“Sandia is not alone in this field, but we are in the lead,” Wright said. “We’re past the point of wondering if these power systems are going to be developed; the question remains of who will be first to market. Sandia and DOE have a wonderful opportunity in the commercialization effort.”

Sandia’s S-CO2 Brayton cycle program is supported by DOE with funding from the Labs’ Laboratory Directed Research & Development (LDRD) program.

Sandia National Laboratories is a multiprogram laboratory operated and managed by Sandia Corporation, a wholly owned subsidiary of Lockheed Martin Corporation, for the U.S. Department of Energy’s National Nuclear Security Administration. With main facilities in Albuquerque, N.M., and Livermore, Calif., Sandia has major R&D responsibilities in national security, energy and environmental technologies, and economic competitiveness.

Sandia news media contact: Neal Singer, nsinger@sandia.gov (505) 845-7078

Neal Singer | Newswise Science News
Further information:
http://www.sandia.gov

More articles from Machine Engineering:

nachricht Scientists from Hannover develop a novel lightweight production process
27.09.2017 | IPH - Institut für Integrierte Produktion Hannover gGmbH

nachricht PRESTO – Highly Dynamic Powerhouses
15.05.2017 | JULABO GmbH

All articles from Machine Engineering >>>

The most recent press releases about innovation >>>

Die letzten 5 Focus-News des innovations-reports im Überblick:

Im Focus: Neutron star merger directly observed for the first time

University of Maryland researchers contribute to historic detection of gravitational waves and light created by event

On August 17, 2017, at 12:41:04 UTC, scientists made the first direct observation of a merger between two neutron stars--the dense, collapsed cores that remain...

Im Focus: Breaking: the first light from two neutron stars merging

Seven new papers describe the first-ever detection of light from a gravitational wave source. The event, caused by two neutron stars colliding and merging together, was dubbed GW170817 because it sent ripples through space-time that reached Earth on 2017 August 17. Around the world, hundreds of excited astronomers mobilized quickly and were able to observe the event using numerous telescopes, providing a wealth of new data.

Previous detections of gravitational waves have all involved the merger of two black holes, a feat that won the 2017 Nobel Prize in Physics earlier this month....

Im Focus: Smart sensors for efficient processes

Material defects in end products can quickly result in failures in many areas of industry, and have a massive impact on the safe use of their products. This is why, in the field of quality assurance, intelligent, nondestructive sensor systems play a key role. They allow testing components and parts in a rapid and cost-efficient manner without destroying the actual product or changing its surface. Experts from the Fraunhofer IZFP in Saarbrücken will be presenting two exhibits at the Blechexpo in Stuttgart from 7–10 November 2017 that allow fast, reliable, and automated characterization of materials and detection of defects (Hall 5, Booth 5306).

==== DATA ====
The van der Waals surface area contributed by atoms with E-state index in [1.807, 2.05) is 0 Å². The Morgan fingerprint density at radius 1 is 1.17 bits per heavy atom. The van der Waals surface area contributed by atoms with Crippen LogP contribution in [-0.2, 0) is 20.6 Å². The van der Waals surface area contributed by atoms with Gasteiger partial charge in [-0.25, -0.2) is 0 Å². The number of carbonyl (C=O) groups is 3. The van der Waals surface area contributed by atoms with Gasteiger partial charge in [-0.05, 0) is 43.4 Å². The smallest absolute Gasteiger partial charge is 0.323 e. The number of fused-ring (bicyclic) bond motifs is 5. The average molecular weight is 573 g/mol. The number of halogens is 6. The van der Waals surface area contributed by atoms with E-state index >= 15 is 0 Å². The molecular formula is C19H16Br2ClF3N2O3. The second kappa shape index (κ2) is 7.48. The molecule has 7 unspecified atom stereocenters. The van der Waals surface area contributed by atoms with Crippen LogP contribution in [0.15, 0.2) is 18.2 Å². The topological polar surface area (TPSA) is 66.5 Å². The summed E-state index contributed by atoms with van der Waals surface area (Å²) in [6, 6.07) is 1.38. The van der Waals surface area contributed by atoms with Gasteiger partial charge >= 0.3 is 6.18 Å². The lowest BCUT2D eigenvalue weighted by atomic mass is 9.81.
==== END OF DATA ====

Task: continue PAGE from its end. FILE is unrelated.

When quality testing uses time-consuming destructive test methods, it can result in enormous costs due to damaging or destroying the products. And given that...

Im Focus: Cold molecules on collision course

Using a new cooling technique MPQ scientists succeed at observing collisions in a dense beam of cold and slow dipolar molecules.

How do chemical reactions proceed at extremely low temperatures? The answer requires the investigation of molecular samples that are cold, dense, and slow at...

Im Focus: Shrinking the proton again!

Scientists from the Max Planck Institute of Quantum Optics, using high precision laser spectroscopy of atomic hydrogen, confirm the surprisingly small value of the proton radius determined from muonic hydrogen.

It was one of the breakthroughs of the year 2010: Laser spectroscopy of muonic hydrogen resulted in a value for the proton charge radius that was significantly...

All Focus news of the innovation-report >>>

Anzeige

Anzeige

Event News

ASEAN Member States discuss the future role of renewable energy

17.10.2017 | Event News

World Health Summit 2017: International experts set the course for the future of Global Health

10.10.2017 | Event News

Climate Engineering Conference 2017 Opens in Berlin

10.10.2017 | Event News

 
Latest News

Electrode materials from the microwave oven

19.10.2017 | Materials Sciences

New material for digital memories of the future

19.10.2017 | Materials Sciences

Physics boosts artificial intelligence methods

19.10.2017 | Physics and Astronomy

VideoLinks
B2B-VideoLinks
More VideoLinks >>>